- "Seventeen years ago, the Berlin Wall fell, and two years later the Soviet Union broke apart. More than 1,400 minutes published earlier this month in Russia from meetings that took place behind the closed doors of the Politburo in Moscow read like a thriller from the highest levels of the Kremlin. They reveal Mikhail Gorbachev as a party chief who had to fight bitterly for his reforms and ultimately lost his battle. But in doing so, he changed the course of history and helped bring an end to the Cold War."
posted by Gyan
on Nov 28, 2006 -
(more recent ones
are PDF only) from the Cold War International History Project. During the 40-odd years of the Cold War, diplomatic historians in the West only had access to documents--papers, memos, cables, and so on--from one side of the conflict. Since the end of the Cold War, the Cold War International History Project
has been going through diplomatic archives from the Soviet Union, China, and other countries, translating documents and illuminating the other sides of the conflict. Examples: discussions between Stalin and Kim Il Sung
prior to the Korean War. Chinese documents
from 1964-1965 on the Vietnam War. Letter to Brezhnev
from Czech hardliners requesting Soviet intervention in 1968.
posted by russilwvong
on Jun 2, 2006 -
Modern history is replete with assassinations that have a dramatic impact on national and international politics: the killing of Alexander II by anarchists in 1881 unleashed repression and anti-semitism in the Russian empire; the shooting of Archduke Franz Ferdinand of Austria in June 1914 in Sarajevo sparked the "great war" that drowned Europe in blood and inaugurated what Eric Hobsbawm calls "the short 20th century"; the assassination of the liberal Colombian politician Jorge Gaitan in 1948 (a day after he had met a Latin American youth delegation that included the 21-year-old Fidel Castro) helped spark a civil war – the violencia – that continues to this day and the shooting down on 6 April 1994 of the plane carrying Rwanda's and Burundi's presidents, Juvenal Habyarimana and Cyprien Ntaryamira precipitated the Rwandan genocide. Political killing in the cold war [& thereafter]
provides an outline of the aftereffects of assassinations, covert killings, state and judicial executions.
posted by y2karl
on Aug 24, 2005 -
A Walk in the Woods. Farewell
to the original Cold War warrior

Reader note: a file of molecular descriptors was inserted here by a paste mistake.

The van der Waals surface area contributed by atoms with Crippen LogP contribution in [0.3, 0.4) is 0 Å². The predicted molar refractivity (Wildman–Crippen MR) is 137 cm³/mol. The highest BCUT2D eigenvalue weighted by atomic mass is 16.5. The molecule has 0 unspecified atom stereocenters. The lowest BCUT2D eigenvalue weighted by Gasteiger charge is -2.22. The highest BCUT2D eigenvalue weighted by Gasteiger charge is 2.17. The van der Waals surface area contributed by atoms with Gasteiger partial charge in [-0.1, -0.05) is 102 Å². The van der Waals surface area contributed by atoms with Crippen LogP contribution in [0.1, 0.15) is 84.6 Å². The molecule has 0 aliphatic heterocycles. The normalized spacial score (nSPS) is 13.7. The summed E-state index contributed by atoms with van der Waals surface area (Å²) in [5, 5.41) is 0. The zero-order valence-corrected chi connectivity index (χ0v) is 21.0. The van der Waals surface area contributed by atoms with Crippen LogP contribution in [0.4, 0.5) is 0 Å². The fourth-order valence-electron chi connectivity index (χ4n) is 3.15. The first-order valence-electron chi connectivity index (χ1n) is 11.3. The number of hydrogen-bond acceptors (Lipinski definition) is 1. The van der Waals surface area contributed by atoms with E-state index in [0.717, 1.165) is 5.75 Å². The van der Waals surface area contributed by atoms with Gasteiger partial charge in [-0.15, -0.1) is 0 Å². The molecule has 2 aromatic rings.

: Paul Nitze
, the college professor's son who went to Hotchkiss and Harvard and worked as investment banker before going to Washington in 1940, where he quickly became one of the chief architects of American policy towards the Soviet Union
. His doctrine of "strategic stability
" became its cornerstone for half a century (Nitze held key government posts in Washington, from the era of Franklin Roosevelt to Ronald Reagan's
, when he was the White House
on arms control
By the end of 1949, Nitze had become director of the State Department's policy planning staff, helping to devise the role of Nato, deciding to press ahead with the manufacture of the H-bomb, and producing National Security Council document 68
, the document at the heart of the Cold War
: in it, Nitze called for a drastic expansion of the U.S. military budget. The paper also expanded containment’s scope beyond the defense of major centers of industrial power to encompass the entire world. (NSC-68 was a top secret paper, written in April 1950 and declassified in the 70's, called "United States Objectives and Programs for National Security").
posted by matteo
on Oct 22, 2004 -
Students for Suicide Pills?
On October 12th, 1984, 1900+ students turned out to vote on a referendum asking that their university's Health Services be allowed to offer cyanide pills in the event of nuclear war.
57% of students said they wanted it.
posted by Fat Elvis
on Sep 4, 2001 -
Bob Kolody vs. Coca-Cola
"Throughout the late 1950’s and early 60’s the CIA began expanding its operations. In order to effectively fight the Cold War on a global scale, it needed to establish bases in every major country. This meant that agents would need a plausible cover in order to penetrate the borders of international frontiers. They couldn’t just show up with CIA stamped on their passport ... As a solution to the problem the CIA was able to convince Coca-Cola, one of the first truly globalized companies with product distribution operations in virtually every corner of the world, to be used as a cover for the U.S. intelligence agency."
posted by bytecode
on Jun 21, 2001 -